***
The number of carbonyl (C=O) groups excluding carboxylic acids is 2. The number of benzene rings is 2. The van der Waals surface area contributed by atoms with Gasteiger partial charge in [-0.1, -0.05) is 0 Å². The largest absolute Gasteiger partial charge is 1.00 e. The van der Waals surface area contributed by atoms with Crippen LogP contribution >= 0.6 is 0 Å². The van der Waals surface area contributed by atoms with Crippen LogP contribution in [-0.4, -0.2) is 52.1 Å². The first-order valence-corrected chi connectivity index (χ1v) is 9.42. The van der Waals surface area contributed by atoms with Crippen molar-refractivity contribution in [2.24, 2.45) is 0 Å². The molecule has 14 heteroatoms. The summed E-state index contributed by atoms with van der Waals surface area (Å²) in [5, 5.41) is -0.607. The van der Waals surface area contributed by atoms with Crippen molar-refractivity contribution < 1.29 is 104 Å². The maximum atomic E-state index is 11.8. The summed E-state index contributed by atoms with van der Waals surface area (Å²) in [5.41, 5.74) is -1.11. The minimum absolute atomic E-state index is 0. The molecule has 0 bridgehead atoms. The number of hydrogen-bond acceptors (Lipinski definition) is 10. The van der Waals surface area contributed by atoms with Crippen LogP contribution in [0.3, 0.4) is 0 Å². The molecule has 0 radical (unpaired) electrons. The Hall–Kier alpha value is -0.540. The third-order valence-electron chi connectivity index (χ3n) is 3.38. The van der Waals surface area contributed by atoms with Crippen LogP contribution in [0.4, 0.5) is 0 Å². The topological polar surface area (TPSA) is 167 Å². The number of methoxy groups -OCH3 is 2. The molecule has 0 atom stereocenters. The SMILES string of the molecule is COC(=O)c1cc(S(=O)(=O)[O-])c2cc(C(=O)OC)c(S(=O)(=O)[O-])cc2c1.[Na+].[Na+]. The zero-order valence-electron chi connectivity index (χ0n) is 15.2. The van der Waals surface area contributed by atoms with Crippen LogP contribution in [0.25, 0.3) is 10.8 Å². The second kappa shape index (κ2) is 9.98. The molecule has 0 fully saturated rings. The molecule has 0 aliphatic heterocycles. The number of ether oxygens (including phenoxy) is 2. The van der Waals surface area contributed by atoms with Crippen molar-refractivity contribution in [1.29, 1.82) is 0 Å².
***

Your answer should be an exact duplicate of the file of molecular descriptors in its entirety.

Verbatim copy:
The number of carbonyl (C=O) groups excluding carboxylic acids is 2. The number of benzene rings is 2. The van der Waals surface area contributed by atoms with Gasteiger partial charge in [-0.1, -0.05) is 0 Å². The largest absolute Gasteiger partial charge is 1.00 e. The van der Waals surface area contributed by atoms with Crippen LogP contribution >= 0.6 is 0 Å². The van der Waals surface area contributed by atoms with Crippen LogP contribution in [-0.4, -0.2) is 52.1 Å². The first-order valence-corrected chi connectivity index (χ1v) is 9.42. The van der Waals surface area contributed by atoms with Crippen molar-refractivity contribution in [2.24, 2.45) is 0 Å². The molecule has 14 heteroatoms. The summed E-state index contributed by atoms with van der Waals surface area (Å²) in [5, 5.41) is -0.607. The van der Waals surface area contributed by atoms with Crippen molar-refractivity contribution < 1.29 is 104 Å². The maximum atomic E-state index is 11.8. The summed E-state index contributed by atoms with van der Waals surface area (Å²) in [5.41, 5.74) is -1.11. The minimum absolute atomic E-state index is 0. The molecule has 0 bridgehead atoms. The number of hydrogen-bond acceptors (Lipinski definition) is 10. The van der Waals surface area contributed by atoms with Crippen LogP contribution in [0.3, 0.4) is 0 Å². The molecule has 0 radical (unpaired) electrons. The Hall–Kier alpha value is -0.540. The third-order valence-electron chi connectivity index (χ3n) is 3.38. The van der Waals surface area contributed by atoms with Crippen LogP contribution in [0.4, 0.5) is 0 Å². The topological polar surface area (TPSA) is 167 Å². The number of methoxy groups -OCH3 is 2. The molecule has 0 atom stereocenters. The SMILES string of the molecule is COC(=O)c1cc(S(=O)(=O)[O-])c2cc(C(=O)OC)c(S(=O)(=O)[O-])cc2c1.[Na+].[Na+]. The zero-order valence-electron chi connectivity index (χ0n) is 15.2. The van der Waals surface area contributed by atoms with Crippen LogP contribution in [0.25, 0.3) is 10.8 Å². The second kappa shape index (κ2) is 9.98. The molecule has 0 fully saturated rings. The molecule has 0 aliphatic heterocycles. The number of ether oxygens (including phenoxy) is 2. The van der Waals surface area contributed by atoms with Crippen molar-refractivity contribution in [1.29, 1.82) is 0 Å².